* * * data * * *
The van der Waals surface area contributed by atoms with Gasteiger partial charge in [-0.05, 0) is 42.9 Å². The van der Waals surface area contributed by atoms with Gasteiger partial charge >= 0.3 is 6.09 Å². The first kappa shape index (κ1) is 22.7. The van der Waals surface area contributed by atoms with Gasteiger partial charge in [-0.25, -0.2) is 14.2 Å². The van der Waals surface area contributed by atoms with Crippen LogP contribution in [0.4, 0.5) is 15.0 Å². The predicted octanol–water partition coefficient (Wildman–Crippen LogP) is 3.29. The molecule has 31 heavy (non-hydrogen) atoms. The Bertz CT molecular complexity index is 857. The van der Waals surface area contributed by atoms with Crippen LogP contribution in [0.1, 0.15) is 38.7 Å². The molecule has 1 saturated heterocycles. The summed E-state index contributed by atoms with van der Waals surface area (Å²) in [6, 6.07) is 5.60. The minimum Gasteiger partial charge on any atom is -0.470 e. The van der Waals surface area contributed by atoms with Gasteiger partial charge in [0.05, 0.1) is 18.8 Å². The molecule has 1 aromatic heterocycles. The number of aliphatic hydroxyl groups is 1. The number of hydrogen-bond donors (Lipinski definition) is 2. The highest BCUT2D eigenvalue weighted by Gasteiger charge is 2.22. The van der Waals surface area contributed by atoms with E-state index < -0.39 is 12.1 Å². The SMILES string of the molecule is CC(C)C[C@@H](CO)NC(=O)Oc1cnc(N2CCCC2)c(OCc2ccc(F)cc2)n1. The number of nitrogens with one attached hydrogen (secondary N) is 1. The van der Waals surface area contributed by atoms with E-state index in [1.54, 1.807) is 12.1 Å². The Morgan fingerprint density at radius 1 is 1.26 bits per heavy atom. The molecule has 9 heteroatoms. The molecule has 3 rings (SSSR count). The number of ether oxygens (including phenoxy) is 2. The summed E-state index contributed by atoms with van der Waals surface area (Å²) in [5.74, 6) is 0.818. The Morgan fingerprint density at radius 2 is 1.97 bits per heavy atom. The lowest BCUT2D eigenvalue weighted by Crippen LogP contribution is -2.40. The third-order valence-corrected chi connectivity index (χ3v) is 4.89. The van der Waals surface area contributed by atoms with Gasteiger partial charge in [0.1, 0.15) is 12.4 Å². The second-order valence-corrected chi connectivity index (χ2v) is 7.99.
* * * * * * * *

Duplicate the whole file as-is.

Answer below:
The van der Waals surface area contributed by atoms with Gasteiger partial charge in [-0.05, 0) is 42.9 Å². The van der Waals surface area contributed by atoms with Gasteiger partial charge >= 0.3 is 6.09 Å². The first kappa shape index (κ1) is 22.7. The van der Waals surface area contributed by atoms with Gasteiger partial charge in [-0.25, -0.2) is 14.2 Å². The van der Waals surface area contributed by atoms with Crippen LogP contribution in [0.4, 0.5) is 15.0 Å². The predicted octanol–water partition coefficient (Wildman–Crippen LogP) is 3.29. The molecule has 31 heavy (non-hydrogen) atoms. The Bertz CT molecular complexity index is 857. The van der Waals surface area contributed by atoms with Crippen LogP contribution in [0.1, 0.15) is 38.7 Å². The molecule has 1 saturated heterocycles. The summed E-state index contributed by atoms with van der Waals surface area (Å²) in [6, 6.07) is 5.60. The minimum Gasteiger partial charge on any atom is -0.470 e. The van der Waals surface area contributed by atoms with Gasteiger partial charge in [0.05, 0.1) is 18.8 Å². The molecule has 1 aromatic heterocycles. The number of aliphatic hydroxyl groups is 1. The number of hydrogen-bond donors (Lipinski definition) is 2. The highest BCUT2D eigenvalue weighted by Gasteiger charge is 2.22. The van der Waals surface area contributed by atoms with E-state index < -0.39 is 12.1 Å². The SMILES string of the molecule is CC(C)C[C@@H](CO)NC(=O)Oc1cnc(N2CCCC2)c(OCc2ccc(F)cc2)n1. The number of nitrogens with one attached hydrogen (secondary N) is 1. The van der Waals surface area contributed by atoms with E-state index in [1.54, 1.807) is 12.1 Å². The Morgan fingerprint density at radius 1 is 1.26 bits per heavy atom. The molecule has 9 heteroatoms. The molecule has 3 rings (SSSR count). The number of ether oxygens (including phenoxy) is 2. The summed E-state index contributed by atoms with van der Waals surface area (Å²) in [5.74, 6) is 0.818. The Morgan fingerprint density at radius 2 is 1.97 bits per heavy atom. The lowest BCUT2D eigenvalue weighted by Crippen LogP contribution is -2.40. The third-order valence-corrected chi connectivity index (χ3v) is 4.89. The van der Waals surface area contributed by atoms with Gasteiger partial charge in [0.1, 0.15) is 12.4 Å². The second-order valence-corrected chi connectivity index (χ2v) is 7.99.